Improve Relationships by Truly Listening

Listening and truly understanding another person is tricky business.  Sometimes it feels as though miscommunication happens more frequently than we would like.  Communication breakdowns often begin with poor listening.  There are several poor listening habits we all can all struggle with.  For example, there may be times we space out when someone else is talking.  The other person may even catch us not attending to them.  Other times we may pretend listen.  We nod or “umhum” as they talk, but our mind is elsewhere.  We may spend time we are supposed to be listening focusing instead on judging thoughts about what the other person said.  Perhaps we are focusing more on what we will say next.  When we engage in any of these behaviors, we do not hear the message the other person is attempting to communicate.

The person talking to us often notices that we are not truly engaged.  It leaves them feeling less valued, important, and understood.  In addition, when we engage in the behaviors described above there is a good chance we will not clearly understand what the other person is trying to communicate.  So, what are some of the things we can do to improve our listening?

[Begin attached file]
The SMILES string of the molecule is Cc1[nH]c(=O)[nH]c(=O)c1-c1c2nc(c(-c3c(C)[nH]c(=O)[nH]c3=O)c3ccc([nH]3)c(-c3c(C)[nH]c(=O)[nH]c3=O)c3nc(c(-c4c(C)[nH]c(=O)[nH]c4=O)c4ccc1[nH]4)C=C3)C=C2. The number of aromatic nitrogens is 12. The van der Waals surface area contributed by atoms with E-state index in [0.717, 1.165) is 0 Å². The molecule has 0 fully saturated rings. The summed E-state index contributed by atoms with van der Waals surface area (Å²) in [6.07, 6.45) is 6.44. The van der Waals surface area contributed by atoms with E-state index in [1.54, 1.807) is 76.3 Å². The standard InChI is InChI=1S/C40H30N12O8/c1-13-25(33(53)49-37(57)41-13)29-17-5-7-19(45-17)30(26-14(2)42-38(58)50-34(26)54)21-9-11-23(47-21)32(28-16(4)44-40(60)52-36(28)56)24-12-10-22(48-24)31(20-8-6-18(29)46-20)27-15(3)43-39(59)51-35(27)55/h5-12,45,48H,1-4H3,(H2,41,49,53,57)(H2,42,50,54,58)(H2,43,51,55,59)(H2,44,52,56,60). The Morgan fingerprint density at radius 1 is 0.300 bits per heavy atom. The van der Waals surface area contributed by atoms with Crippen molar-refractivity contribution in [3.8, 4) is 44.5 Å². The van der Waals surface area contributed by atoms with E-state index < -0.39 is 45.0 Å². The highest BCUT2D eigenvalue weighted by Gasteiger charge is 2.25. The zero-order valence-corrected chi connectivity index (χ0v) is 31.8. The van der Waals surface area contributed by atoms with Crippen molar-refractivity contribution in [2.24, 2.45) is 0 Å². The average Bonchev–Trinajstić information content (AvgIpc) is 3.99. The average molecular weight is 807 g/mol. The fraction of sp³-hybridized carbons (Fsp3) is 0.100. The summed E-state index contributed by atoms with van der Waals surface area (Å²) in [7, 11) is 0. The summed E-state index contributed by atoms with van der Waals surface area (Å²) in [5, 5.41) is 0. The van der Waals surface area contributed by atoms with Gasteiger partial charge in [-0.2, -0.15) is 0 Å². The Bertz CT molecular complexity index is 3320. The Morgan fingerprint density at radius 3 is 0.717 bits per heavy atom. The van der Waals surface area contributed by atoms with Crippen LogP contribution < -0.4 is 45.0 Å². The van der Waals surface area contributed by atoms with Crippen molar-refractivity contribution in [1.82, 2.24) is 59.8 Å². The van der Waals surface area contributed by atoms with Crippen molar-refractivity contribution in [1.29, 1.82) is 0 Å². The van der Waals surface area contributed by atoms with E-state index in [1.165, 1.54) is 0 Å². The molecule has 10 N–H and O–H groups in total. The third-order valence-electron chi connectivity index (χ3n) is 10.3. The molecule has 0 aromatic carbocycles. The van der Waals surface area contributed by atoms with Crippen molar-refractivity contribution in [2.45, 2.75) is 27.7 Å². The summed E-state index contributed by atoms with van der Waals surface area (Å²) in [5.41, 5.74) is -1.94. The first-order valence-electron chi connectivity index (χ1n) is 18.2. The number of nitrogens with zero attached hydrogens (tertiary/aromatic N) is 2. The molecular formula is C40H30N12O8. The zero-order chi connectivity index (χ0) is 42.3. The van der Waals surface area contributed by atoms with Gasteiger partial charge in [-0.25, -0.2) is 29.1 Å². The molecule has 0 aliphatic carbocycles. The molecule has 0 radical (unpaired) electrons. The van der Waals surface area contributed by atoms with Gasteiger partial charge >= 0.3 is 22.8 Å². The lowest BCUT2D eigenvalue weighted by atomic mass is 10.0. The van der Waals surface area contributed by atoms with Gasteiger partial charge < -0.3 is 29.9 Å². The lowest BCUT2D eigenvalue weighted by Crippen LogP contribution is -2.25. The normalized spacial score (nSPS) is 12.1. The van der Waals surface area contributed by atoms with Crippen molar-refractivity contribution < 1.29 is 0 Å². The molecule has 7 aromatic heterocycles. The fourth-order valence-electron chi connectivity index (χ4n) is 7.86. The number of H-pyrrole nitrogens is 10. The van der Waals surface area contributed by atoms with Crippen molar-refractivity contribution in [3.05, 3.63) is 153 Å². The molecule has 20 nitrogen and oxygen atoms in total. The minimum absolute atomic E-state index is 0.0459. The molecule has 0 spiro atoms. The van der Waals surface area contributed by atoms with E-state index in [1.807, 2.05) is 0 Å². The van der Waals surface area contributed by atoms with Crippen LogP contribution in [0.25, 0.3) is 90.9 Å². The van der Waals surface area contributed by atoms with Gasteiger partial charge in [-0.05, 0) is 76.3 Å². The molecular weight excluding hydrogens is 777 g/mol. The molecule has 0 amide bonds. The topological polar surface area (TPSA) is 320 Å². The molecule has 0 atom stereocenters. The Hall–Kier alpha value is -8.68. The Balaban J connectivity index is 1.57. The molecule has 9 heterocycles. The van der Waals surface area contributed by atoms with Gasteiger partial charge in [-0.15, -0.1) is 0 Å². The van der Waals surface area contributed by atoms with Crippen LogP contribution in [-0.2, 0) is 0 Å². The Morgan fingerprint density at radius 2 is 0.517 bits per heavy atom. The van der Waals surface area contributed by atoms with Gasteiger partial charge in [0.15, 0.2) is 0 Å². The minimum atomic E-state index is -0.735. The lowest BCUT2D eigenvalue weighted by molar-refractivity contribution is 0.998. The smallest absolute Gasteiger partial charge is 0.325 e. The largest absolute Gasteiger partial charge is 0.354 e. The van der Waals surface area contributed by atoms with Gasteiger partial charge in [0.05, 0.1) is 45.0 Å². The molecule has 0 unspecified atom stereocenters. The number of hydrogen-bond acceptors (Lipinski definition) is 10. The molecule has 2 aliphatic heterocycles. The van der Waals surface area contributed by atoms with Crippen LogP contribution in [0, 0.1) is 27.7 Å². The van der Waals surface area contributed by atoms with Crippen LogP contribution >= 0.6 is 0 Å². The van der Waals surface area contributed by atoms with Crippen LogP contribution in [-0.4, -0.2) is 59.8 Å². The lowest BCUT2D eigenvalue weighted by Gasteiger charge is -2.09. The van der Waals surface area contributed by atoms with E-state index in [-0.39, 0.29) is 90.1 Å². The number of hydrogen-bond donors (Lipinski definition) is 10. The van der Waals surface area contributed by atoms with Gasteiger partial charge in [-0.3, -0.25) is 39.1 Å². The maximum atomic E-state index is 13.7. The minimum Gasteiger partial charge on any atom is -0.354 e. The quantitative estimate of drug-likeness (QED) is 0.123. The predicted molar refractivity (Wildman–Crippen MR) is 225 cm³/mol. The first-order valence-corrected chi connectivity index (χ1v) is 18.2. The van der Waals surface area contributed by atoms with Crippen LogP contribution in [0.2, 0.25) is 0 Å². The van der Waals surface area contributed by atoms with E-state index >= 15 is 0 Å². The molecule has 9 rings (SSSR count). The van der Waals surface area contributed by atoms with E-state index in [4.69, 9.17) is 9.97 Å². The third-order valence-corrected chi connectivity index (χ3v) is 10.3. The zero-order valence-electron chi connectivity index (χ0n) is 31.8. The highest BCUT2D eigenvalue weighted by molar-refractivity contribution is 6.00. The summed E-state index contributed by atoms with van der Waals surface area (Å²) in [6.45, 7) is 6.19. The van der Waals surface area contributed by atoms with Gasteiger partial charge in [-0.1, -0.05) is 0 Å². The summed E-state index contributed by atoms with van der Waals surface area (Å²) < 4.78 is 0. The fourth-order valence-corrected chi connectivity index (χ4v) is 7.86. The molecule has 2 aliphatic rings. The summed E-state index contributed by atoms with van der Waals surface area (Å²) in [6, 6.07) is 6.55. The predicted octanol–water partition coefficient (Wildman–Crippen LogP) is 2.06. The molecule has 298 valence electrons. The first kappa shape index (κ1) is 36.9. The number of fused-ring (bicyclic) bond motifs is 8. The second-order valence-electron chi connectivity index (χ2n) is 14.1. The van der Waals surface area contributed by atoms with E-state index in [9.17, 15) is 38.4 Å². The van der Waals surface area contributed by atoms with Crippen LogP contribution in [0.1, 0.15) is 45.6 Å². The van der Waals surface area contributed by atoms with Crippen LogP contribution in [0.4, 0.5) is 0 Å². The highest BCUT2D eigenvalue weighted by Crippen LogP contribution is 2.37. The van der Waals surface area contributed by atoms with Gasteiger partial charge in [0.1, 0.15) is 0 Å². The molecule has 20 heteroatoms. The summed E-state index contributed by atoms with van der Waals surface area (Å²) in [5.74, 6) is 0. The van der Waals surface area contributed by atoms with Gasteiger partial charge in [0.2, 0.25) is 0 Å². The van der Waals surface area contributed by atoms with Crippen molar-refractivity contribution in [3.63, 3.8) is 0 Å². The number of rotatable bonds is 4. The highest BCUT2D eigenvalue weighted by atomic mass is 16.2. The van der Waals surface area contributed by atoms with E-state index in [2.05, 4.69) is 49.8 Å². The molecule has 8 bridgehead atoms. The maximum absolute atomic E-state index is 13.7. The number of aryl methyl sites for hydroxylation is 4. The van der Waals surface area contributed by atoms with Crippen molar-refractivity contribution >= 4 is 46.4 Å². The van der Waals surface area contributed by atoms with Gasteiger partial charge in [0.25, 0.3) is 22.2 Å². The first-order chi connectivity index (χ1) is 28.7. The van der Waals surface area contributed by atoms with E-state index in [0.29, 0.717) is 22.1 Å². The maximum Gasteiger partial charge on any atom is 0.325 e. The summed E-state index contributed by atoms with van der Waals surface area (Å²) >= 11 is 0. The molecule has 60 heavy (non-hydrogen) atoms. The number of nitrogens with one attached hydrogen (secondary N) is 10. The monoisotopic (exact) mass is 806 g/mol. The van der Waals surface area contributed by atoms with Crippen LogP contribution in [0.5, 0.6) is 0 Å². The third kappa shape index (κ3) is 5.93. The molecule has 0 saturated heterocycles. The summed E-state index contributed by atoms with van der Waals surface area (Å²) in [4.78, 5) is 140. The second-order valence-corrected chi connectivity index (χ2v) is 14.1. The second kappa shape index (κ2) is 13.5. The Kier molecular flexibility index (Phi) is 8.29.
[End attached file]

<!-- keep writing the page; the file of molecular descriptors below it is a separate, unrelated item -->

Strategies to Improve Understanding

  1.  Listen with your heart.  Did you know that only 7% of communication is in the words we speak?  53% of communication is through our body language and 40% is in the tone and feeling of our language.  In order to better understand what someone would like to communicate we need to pay attention to more than words.  When listening to someone it is important to put your attention fully on them.
  2. Notice them and try to put yourself if their shoes.  Focus on fully understanding their perspective as completely as you can.  Think about who they are, what they are saying, what they are not saying.
  3. The third strategy to listen well is to paraphrase back to the other person what you heard.  Believe it or not often times people just want to know someone is listening and gets them.  Most of us don’t want someone to “fix it” for us.  When you take time to fully focus on another person, listen to them, and paraphrase what you heard back to them they feel cared about.

Next Steps

This next week you can pay attention to how you listen to others.  See if you can catch yourself making some of the listening mistakes we reviewed.  Better yet, see if you can practice the 3 Strategies to Improve Understanding we discussed.  Do you see a difference in the response of the person talking when you use one strategy versus another?

*This content was inspired by Sean Covey’s book The 7 Habits of Highly Effective Teens.  This is a great book for your teen or preteen to read!  My son loved it!  He even brought it to school to read and the other kids wanted to read it when he finished:)  He talks about how helpful the strategies are for him.  Good stuff!

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